Some forms of exercise can cause an increase in your blood sugar because it releases glucose-raising hormones.

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Regular exercise is a cornerstone of healthy living and managing diabetes. Yet the conversation around exercise with diabetes is often filled with angst. This is especially true when exercise unexpectedly causes our blood glucose (BG) levels to spike.

“I thought exercise was supposed to bring my glucose levels down!” Is a common lament. Often followed by “What did I do wrong?”

This unanticipated outcome from exercise can be discouraging, particularly for people with insulin-treated type 1 diabetes (T1D). It might even leave you wondering if exercise is worth the effort to “get it right.”

So, what is going on when exercise causes your BG to rise, rather than fall? And how can you manage this, in order to benefit from and enjoy working out?

The short answer is that your body is doing what it is designed to do. But the mechanics behind that can be hard to understand.

The first-ever official guidelines for safe exercise were published in The Lancet journal in 2017. And more recently, in 2020, experts released an international position statement on glucose management for exercise using continuous glucose monitoring (CGM) in type 1 diabetes.

These guidelines note in particular that “weight lifting, sprinting, and intense aerobic exercise can promote an increase in BG that can last for hours,” but there’s little explanation of why this happens. And overall, the information can be overwhelming and hard to follow.

So, DiabetesMine turned to several experts in diabetes and exercise to help explain what’s going on here.

“It’s critical for your brain and your nervous system to have access to blood glucose at all times. For that reason, the body has redundant hormones that raise BG, like glucagon and adrenaline,” explained Sheri R. Colberg, PhD, professor emerita of exercise science at Old Dominion University in Norfolk, Virginia, and creator of “What happens with exercise is that glucose-raising hormones are released to help pump up the amount of BG being released to match what your active muscles are using.”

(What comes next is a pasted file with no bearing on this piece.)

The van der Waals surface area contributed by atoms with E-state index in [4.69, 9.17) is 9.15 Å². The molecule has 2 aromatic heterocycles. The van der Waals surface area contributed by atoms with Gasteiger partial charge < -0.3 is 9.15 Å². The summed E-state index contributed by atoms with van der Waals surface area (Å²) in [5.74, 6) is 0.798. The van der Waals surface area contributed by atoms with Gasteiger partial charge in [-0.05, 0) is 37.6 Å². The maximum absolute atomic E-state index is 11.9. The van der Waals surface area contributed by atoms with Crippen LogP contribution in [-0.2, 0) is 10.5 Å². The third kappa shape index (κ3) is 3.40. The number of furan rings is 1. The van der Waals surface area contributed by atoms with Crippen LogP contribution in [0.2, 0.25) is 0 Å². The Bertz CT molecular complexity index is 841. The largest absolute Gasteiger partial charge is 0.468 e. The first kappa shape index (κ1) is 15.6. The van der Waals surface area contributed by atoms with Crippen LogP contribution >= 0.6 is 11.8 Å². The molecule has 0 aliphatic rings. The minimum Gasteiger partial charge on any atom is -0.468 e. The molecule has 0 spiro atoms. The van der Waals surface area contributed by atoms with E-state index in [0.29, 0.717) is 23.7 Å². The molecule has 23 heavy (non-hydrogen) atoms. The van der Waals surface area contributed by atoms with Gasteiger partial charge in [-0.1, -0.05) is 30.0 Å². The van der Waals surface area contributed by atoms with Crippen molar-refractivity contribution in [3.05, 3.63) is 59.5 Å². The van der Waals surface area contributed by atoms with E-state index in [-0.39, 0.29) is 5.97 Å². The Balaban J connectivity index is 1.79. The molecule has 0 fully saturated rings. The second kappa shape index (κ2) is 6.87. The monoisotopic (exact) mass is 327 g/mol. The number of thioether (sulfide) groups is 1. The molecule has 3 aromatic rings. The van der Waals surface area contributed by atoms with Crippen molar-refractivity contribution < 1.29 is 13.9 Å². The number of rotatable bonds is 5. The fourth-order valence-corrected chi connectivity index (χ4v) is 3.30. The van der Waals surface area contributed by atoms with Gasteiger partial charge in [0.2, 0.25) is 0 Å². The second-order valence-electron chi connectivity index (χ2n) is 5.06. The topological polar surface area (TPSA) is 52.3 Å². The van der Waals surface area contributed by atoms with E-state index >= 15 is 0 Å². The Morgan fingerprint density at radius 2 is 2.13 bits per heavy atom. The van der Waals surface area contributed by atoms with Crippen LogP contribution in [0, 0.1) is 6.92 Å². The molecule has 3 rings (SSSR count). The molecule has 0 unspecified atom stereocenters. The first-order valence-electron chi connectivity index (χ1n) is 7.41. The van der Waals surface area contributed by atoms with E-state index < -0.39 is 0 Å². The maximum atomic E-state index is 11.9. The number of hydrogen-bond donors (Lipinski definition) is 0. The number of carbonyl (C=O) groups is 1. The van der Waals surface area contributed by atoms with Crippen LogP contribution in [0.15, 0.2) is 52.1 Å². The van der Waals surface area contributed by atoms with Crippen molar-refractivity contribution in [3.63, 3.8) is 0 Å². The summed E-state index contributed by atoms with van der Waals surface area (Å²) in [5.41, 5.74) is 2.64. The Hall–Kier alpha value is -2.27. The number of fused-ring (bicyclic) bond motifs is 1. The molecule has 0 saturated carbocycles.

Colberg admits, “The system isn’t perfect, though, and doing intense activity causes an exaggerated release of these hormones. So, when someone does intense but short activities, BG often rises due to releasing too many hormones.”

Ginger Vieira, advocate, author of several instructional diabetes books, and current digital content manager at Beyond Type 1, called on her experience as a former health coach and competitive powerlifter and Ashtanga yoga instructor to describe the effect of some of the most common mechanisms for glucose spikes during intense exercise: lactic acid, adrenaline, and fasted exercise.

Lactic acid. The process of gluconeogenesis converts lactic acid into glucose and cycles that glucose back to your muscles for fuel,” said Vieira. “This is how the body provides your muscles with fuel when you’re working too hard to cycle oxygen and glucose to your cells as your body would during general aerobic [cardio] exercise.”

Adrenaline. As commonly happens when participating in competitive sports, “your body releases adrenaline for that ‘fight or flight’ burst of energy,” described Vieira. “Adrenaline tells your liver to release stored glucose in the form of glycogen to provide the extra fuel it needs for the ‘fight’… or the soccer game. This can easily spike your blood sugar over 100 points.”

Fasted exercise. Exercising on an empty stomach can lead to a glucose spike, especially right after waking up. That’s because exercise can further exaggerate what’s known as the dawn phenomenon, when in the early morning hours, “your liver is releasing stored glucose along with morning hormones, to give your brain the fuel it needs to function,” explained Vieira.

Clearly, many mechanisms can cause a spike in glucose levels during exercise. No wonder, it can be so difficult to know what to do to bring glucose levels back down.

One of the first things you might ask is if there are “good” and “bad” exercises for people with diabetes… as in “maybe I should just avoid the ‘bad’ ones.”